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When I first saw that UNFD’s almost-cynical cash grab of ‘Spawn (Again): A Tribute To Silverchair’ was going to be a thing, my first thought was “Man, some of this is going to be quite good and some of this is going to be fucking awful”. And I wasn’t wrong.
Prior to writing this review I actually asked UNFD about how the ten band’s here ended up with their respective Silverchair covers and I was informed by the label that each band chose which song they would cover. Honestly, after hearing this release in full, that explains so much but also raises a few questions. But anyway, for this review, I’m going to start from the bottom of the barrel and work my way up to the good stuff on offer. Let’s get to it.
Kicking off the review and the album itself is The Amity Affliction’s cover of ‘Tomorrow’ and my god, it’s fucking laughable. Whereas this band’s label mates, for the most part, turn the original tracks of these Newcastle grunge/rock icons into their own sound, Amity just water down this much loved Silverchair tune and while faithful, it’s just bloody painful too. Both the plain, plastic-sounding choruses lead by Ahren Stringer and Joel Birch’s lukewarm screams (that are barely present for not even half the song) have zero impact whatsoever, which can also be said for the rest of the song’s instrumentation. Similar to their Lana Del Rey cover of ‘Born To Die‘ and also like their last two albums, this is just a bland, uninspired work that people will still sadly sweat because this is a heavy band covering a non-heavy song. Really, this cover is proof that just because you can do something, that doesn’t mean that you should do it.
Moving on, In Hearts Wake picked out ‘Freak’ as their contribution to this record and holy shit, it’s bad. At least the band is consistent with the quality of this year’s ‘Ark‘. Now, to be fair, it’s not as awful as Amity’s take on ‘Tomorrow’ but it just doesn’t carry any serious weight to it as it comes off as a really cringy attempt. Seriously, I challenge you not to laugh or shake your head when Jake Taylor growls “I’m a freak” and then sensually whispers right afterwards “…of nature“. Apart from accentuating how awful this song’s lyrics actually are and while kinda interesting to hear a heavy take on ‘Freak‘, this is ultimately just another boring metalcore song from a band that’s becoming more and more known for writing boring metalcore songs. Shit, now I’m remembering that IHW once covered Chris Brown – next please!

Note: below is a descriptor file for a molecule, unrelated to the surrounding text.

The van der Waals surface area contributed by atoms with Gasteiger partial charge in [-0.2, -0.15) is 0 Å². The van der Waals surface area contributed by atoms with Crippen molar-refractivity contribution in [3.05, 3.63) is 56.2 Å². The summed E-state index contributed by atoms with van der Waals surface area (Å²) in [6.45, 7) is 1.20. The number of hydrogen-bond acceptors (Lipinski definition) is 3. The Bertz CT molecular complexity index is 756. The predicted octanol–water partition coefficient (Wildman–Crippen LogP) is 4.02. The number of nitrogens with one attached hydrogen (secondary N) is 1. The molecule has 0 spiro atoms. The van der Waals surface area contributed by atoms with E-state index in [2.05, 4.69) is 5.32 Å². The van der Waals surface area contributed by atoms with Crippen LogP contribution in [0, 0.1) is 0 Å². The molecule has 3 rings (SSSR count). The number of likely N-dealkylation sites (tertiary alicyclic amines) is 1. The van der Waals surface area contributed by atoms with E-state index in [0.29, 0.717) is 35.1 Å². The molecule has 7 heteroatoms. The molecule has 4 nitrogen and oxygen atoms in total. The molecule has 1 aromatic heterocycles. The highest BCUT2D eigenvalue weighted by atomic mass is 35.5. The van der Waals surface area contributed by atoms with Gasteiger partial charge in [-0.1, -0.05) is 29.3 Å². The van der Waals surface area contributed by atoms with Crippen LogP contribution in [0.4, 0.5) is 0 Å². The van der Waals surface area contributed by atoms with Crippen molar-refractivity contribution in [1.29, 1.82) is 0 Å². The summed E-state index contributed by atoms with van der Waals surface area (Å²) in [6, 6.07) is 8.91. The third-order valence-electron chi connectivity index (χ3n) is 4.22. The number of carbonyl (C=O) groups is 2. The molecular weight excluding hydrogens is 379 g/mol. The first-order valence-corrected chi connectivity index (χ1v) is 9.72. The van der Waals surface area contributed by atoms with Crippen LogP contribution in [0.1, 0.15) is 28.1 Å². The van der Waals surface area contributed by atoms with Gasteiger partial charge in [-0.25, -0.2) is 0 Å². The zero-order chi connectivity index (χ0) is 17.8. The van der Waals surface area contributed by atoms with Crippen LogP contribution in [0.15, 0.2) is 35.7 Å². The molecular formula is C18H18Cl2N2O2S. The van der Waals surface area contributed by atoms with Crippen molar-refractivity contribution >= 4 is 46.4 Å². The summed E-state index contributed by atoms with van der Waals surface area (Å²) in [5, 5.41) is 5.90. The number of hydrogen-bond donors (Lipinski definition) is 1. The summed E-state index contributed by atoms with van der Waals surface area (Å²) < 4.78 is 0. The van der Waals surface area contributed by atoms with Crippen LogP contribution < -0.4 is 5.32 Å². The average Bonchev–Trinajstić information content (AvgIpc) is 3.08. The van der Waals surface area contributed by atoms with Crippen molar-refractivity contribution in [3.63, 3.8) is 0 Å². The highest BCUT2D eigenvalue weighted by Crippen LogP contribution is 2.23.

Faring a little bit better but still sitting within that grey area between ‘stellar’ and ‘shocking’ is Tonight Alive, who not unlike the supposed direction of their upcoming album ‘Underworld‘, deliver a decent take with ‘Without You’, both in musicality and tone. Well, good enough to make me forget about the utter garbage fire that was 2015’s ‘Limitless’. Jesus Christ, I still get flashbacks of that shit. However, with this band’s solid earlier material not leaving the Internet anytime soon and with their recent solid 90’s rock single, ‘Temple‘, indicating that their new 2018 LP is going to be a damn sight better than their last full-length, I just know that I’m going to dispose of and forget about this cover in no time flat.